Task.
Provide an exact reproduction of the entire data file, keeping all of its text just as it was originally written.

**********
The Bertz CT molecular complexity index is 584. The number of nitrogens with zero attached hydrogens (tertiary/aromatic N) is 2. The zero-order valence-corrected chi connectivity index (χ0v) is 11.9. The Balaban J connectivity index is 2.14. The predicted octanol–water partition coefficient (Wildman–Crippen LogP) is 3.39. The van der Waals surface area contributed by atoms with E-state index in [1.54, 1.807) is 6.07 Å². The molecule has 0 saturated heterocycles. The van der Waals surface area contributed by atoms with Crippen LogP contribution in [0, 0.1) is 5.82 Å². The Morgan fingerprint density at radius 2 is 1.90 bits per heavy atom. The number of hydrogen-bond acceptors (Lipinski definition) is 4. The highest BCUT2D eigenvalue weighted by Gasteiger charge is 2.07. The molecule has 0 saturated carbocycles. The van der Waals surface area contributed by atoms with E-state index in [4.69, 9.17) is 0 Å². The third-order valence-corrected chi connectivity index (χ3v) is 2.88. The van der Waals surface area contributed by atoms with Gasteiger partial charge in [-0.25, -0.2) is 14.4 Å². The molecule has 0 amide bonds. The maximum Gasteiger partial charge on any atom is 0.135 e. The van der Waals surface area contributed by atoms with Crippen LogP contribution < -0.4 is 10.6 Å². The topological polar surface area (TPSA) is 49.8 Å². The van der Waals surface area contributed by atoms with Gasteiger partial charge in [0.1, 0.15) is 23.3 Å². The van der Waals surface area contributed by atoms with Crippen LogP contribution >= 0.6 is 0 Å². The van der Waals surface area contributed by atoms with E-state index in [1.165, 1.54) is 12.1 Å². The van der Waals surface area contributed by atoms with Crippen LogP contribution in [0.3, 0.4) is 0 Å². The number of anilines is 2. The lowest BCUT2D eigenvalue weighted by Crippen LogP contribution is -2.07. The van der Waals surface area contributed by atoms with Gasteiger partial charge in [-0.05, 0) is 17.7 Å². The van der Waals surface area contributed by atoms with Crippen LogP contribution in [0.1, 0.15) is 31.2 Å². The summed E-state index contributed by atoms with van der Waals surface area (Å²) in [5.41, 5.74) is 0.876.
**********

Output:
The Bertz CT molecular complexity index is 584. The number of nitrogens with zero attached hydrogens (tertiary/aromatic N) is 2. The zero-order valence-corrected chi connectivity index (χ0v) is 11.9. The Balaban J connectivity index is 2.14. The predicted octanol–water partition coefficient (Wildman–Crippen LogP) is 3.39. The van der Waals surface area contributed by atoms with E-state index in [1.54, 1.807) is 6.07 Å². The molecule has 0 saturated heterocycles. The van der Waals surface area contributed by atoms with Crippen LogP contribution in [0, 0.1) is 5.82 Å². The Morgan fingerprint density at radius 2 is 1.90 bits per heavy atom. The number of hydrogen-bond acceptors (Lipinski definition) is 4. The highest BCUT2D eigenvalue weighted by Gasteiger charge is 2.07. The molecule has 0 saturated carbocycles. The van der Waals surface area contributed by atoms with E-state index in [4.69, 9.17) is 0 Å². The third-order valence-corrected chi connectivity index (χ3v) is 2.88. The van der Waals surface area contributed by atoms with Gasteiger partial charge in [-0.25, -0.2) is 14.4 Å². The molecule has 0 amide bonds. The maximum Gasteiger partial charge on any atom is 0.135 e. The van der Waals surface area contributed by atoms with Crippen LogP contribution < -0.4 is 10.6 Å². The topological polar surface area (TPSA) is 49.8 Å². The van der Waals surface area contributed by atoms with Gasteiger partial charge in [0.1, 0.15) is 23.3 Å². The van der Waals surface area contributed by atoms with Crippen LogP contribution >= 0.6 is 0 Å². The van der Waals surface area contributed by atoms with E-state index in [1.165, 1.54) is 12.1 Å². The van der Waals surface area contributed by atoms with Crippen LogP contribution in [0.3, 0.4) is 0 Å². The number of anilines is 2. The lowest BCUT2D eigenvalue weighted by Crippen LogP contribution is -2.07. The van der Waals surface area contributed by atoms with Gasteiger partial charge in [-0.05, 0) is 17.7 Å². The van der Waals surface area contributed by atoms with Crippen LogP contribution in [0.1, 0.15) is 31.2 Å². The summed E-state index contributed by atoms with van der Waals surface area (Å²) in [5.41, 5.74) is 0.876.